Tuesday, 4 September 2012

More dross on regional pay

Responding to a report from the right wing lobby group Policy Exchange UNISON Scotland observed more  than a  few failings in the report


·         The extent of the public/private premium is exaggerated because they rarely compare like with like in terms of jobs.
·         Local pay systems are actually rare in the private sector as well, as the Income Data Services report shows. Even where  there is some local element  it tends to be just  ‘London & South East’ and the ‘Rest of UK’. There is little difference in earnings between the regions of the UK. Even prices are levelling out due to internet buying etc.
·         Local pay strategies are unpopular with employers because of the costs involved in duplication and the lack of paybill control. They require close management or they can become unwieldy and lack transparency. This again adds to costs.
·         Public sector, like private sector, may have national pay bargaining but actual wages already vary. For example, Scottish local government has common pay spine, but actual rates for the job vary.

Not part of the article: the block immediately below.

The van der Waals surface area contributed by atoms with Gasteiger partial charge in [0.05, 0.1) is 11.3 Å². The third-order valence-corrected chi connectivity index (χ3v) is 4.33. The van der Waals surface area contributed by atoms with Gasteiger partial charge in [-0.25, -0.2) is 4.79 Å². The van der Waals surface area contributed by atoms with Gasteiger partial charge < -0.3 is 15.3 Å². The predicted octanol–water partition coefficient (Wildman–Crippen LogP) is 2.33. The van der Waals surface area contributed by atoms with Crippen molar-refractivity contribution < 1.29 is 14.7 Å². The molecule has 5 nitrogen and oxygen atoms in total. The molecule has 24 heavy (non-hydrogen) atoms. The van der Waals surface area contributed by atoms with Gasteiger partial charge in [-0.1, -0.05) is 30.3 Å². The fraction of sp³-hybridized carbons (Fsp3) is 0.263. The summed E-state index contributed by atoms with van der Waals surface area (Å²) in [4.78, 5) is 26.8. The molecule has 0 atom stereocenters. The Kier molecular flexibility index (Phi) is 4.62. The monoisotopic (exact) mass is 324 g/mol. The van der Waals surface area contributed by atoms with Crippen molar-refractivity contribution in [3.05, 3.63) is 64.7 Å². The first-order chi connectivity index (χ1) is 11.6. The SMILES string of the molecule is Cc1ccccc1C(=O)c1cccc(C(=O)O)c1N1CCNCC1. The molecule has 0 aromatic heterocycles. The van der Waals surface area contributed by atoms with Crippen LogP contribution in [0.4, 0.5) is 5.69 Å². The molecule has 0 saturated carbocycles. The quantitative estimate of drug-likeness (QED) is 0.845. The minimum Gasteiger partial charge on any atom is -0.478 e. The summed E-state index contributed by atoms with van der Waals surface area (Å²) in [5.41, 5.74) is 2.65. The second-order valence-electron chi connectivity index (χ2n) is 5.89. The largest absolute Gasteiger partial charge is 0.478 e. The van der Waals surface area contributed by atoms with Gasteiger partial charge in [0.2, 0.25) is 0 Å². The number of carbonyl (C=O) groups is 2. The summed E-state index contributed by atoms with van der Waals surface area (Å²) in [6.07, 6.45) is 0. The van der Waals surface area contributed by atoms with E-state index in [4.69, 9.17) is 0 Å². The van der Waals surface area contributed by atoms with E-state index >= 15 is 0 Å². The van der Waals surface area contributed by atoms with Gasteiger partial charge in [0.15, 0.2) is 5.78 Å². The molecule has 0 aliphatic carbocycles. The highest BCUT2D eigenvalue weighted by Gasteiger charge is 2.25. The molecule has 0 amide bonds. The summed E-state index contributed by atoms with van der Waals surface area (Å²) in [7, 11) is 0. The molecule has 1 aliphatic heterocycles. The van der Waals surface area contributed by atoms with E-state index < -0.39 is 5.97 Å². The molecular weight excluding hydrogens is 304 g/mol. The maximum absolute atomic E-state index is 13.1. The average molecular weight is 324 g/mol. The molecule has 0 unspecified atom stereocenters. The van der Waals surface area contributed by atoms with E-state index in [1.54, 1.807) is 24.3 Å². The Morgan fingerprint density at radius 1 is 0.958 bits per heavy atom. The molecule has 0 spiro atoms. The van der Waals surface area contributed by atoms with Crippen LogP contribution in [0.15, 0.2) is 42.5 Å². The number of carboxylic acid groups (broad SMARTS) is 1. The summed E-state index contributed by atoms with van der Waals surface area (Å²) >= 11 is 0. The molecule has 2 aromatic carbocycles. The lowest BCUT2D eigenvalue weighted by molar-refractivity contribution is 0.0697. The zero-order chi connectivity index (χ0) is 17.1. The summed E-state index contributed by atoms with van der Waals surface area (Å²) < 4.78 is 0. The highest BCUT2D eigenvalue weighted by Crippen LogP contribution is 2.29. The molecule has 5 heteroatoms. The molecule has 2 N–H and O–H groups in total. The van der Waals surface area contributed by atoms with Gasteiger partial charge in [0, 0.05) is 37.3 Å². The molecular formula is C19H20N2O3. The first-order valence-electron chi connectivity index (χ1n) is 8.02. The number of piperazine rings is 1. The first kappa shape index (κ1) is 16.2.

·         The report repeats the assertion that public sector wages are ‘crowding out’ private sector – but,  as usual,  provide not a scrap of evidence to prove it.. It’s just a ideological assertion from dogmatic privatisers.  
·         It is regional pay that would cost jobs. A report, produced by the New Economics Foundation, found that removing that amount of money from local economies could see up to 110,000 jobs lost. Low consumer confidence is already stifling the Scottish economy, this would kill it dead. One of the reasons the Scottish Government, in their submission to the UK government, has rejected regional pay.

This is just regurgitated dross from right wing propagandists desperately trying to breathe life into a dead donkey. Even Northern English Tories have opposed this stuff.

The arguments against regional pay are strong and backed by hard evidence. On top of the costs to the economy as people spend less, it would also hit services, with pay cuts leading to shortages of key staff and increased staff turnover. Only a London based right-wing campaign group would think it helpful  to accentuate the north-south divide.

See also recent UNISON UK releases and report:

Regional pay 'ruse to drive down pay' - UNISON28 August

New UNISON research 'final nail in the coffin for regional pay' 23 August 2012

‘Crowding out: fact or fiction?’ A research report for UNISON from Incomes Data Services (IDS)
July 2012

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